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Music In Brief 4146

An EP released in the wake of Black Dice's itchy-ambient album Broken Ear Record, Smiling Off (Astralwerks/DFA) features three remixes that shore up a track given to wandering. The ho-hum DFA remix adds unhinged tambourine and a weighty kick, but a radical rework by Luomo dreams up a wondrous sort of howling cosmic disco. Hi-hats flitter through stringy clouds, while a bulbous bassline rounds out a planet below, and Luomo shows off his gorgeously blurred focus by isolating different figures from the original a few bars at a time. It's shifty and naturalistic, a tribute both to old disco-weirdo Arthur Russell and more exacting dance titans of today…

A loud, proud redneck woman who knows her way around the country-music charts, Gretchen Wilson does a lot of drinking and slinking on All Jacked Up (Sony). She vamps over what sounds like a stadium full of background singers in the raucous title track, and rips into prissy women who "never even heard of George Jones" in "California Girls." The ballads are mostly limp and soggy, but Wilson oozes personality when praising her ideal man's "Skoal Ring" and professing herself "One Bud Wiser" while drowning her sorrows down at the bar…

Often disparaged by detractors who write it off as a sprawling, self-indulgent mess, T. Rex's Zinc Alloy And The Hidden Riders Of Tomorrow (Rhino)—reissued in a double-pack alongside The Slider, Dandy In The Underworld, and a late-era singles compilation—happens to be a very special kind of sprawling, self-indulgent mess. Angled as an answer to the soul and R&B heard on American radio, the 1974 album is bloated and brilliant, jamming strange bursts of horns and gospel vocals into spacey rock theater which seems to alternately embolden and bore Marc Bolan. None of it boasts the sleek rock slither of classic T. Rex, but there's a glorious lot to puzzle over for those who still find "classic T. Rex" wanting…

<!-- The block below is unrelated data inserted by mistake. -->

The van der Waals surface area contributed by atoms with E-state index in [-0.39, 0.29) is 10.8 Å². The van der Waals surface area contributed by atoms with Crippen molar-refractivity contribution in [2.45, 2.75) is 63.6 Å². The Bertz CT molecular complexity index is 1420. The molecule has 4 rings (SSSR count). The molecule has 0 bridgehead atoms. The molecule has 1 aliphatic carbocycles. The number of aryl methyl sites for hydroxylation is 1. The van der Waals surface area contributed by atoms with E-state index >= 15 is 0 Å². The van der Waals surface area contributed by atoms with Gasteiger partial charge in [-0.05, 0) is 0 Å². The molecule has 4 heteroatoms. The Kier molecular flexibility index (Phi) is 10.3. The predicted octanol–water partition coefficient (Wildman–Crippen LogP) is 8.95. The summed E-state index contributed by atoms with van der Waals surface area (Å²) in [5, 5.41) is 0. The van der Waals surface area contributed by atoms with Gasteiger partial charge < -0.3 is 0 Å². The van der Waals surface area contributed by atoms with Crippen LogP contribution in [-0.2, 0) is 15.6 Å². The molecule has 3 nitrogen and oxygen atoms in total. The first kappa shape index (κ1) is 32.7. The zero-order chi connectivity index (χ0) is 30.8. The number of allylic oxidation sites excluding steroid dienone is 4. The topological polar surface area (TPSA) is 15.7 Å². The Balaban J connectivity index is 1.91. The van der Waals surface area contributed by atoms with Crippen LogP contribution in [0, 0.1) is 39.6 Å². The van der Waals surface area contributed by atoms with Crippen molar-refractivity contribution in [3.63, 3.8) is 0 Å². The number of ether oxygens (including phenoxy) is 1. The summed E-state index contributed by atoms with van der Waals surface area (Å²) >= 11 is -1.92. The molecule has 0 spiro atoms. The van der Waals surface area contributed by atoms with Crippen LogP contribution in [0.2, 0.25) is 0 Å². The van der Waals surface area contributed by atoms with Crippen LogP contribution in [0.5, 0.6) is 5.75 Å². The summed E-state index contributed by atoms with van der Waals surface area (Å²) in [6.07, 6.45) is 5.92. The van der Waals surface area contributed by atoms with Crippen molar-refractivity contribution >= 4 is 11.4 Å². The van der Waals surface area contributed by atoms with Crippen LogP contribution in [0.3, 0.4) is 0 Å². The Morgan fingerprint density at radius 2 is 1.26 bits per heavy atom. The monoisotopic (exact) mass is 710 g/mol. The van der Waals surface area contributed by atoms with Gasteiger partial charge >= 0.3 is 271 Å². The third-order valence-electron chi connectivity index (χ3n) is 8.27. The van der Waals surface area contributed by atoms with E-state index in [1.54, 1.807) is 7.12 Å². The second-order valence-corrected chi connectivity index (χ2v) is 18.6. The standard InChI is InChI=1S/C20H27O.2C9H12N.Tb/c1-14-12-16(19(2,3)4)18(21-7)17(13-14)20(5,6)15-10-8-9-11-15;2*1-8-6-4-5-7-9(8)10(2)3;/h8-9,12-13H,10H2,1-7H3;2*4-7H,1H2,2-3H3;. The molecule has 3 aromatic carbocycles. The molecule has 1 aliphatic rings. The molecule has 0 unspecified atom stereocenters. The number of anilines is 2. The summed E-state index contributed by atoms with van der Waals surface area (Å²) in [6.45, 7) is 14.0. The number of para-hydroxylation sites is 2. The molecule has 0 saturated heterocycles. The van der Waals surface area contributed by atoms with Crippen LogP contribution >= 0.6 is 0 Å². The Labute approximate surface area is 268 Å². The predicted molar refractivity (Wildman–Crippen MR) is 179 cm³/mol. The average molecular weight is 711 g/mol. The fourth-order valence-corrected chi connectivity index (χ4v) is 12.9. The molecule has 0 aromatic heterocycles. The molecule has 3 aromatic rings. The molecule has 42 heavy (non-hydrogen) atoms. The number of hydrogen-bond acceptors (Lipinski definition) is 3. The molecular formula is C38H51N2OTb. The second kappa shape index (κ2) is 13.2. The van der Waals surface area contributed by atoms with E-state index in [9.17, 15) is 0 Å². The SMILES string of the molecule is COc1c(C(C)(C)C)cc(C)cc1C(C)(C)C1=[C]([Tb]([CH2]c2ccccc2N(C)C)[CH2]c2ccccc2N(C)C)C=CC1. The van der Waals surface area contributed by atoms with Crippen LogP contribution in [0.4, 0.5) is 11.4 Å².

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An Englishman with a strange voice that probably shouldn't be half as affecting as it is, Robert Wyatt sings up a warm storm on Theatre Royal Drury Lane (Rykodisc), a live recording made in 1974, shortly after a fall left him wheelchair-bound for life. Slathered with keyboards and jazzy drums, the set features songs from Wyatt's secret rock classic Rock Bottom, which usually proves at least a little life-changing to those who hear it. The recording quality is excellent, and Wyatt's band sounds perfectly in tune with Wyatt's singular muse.

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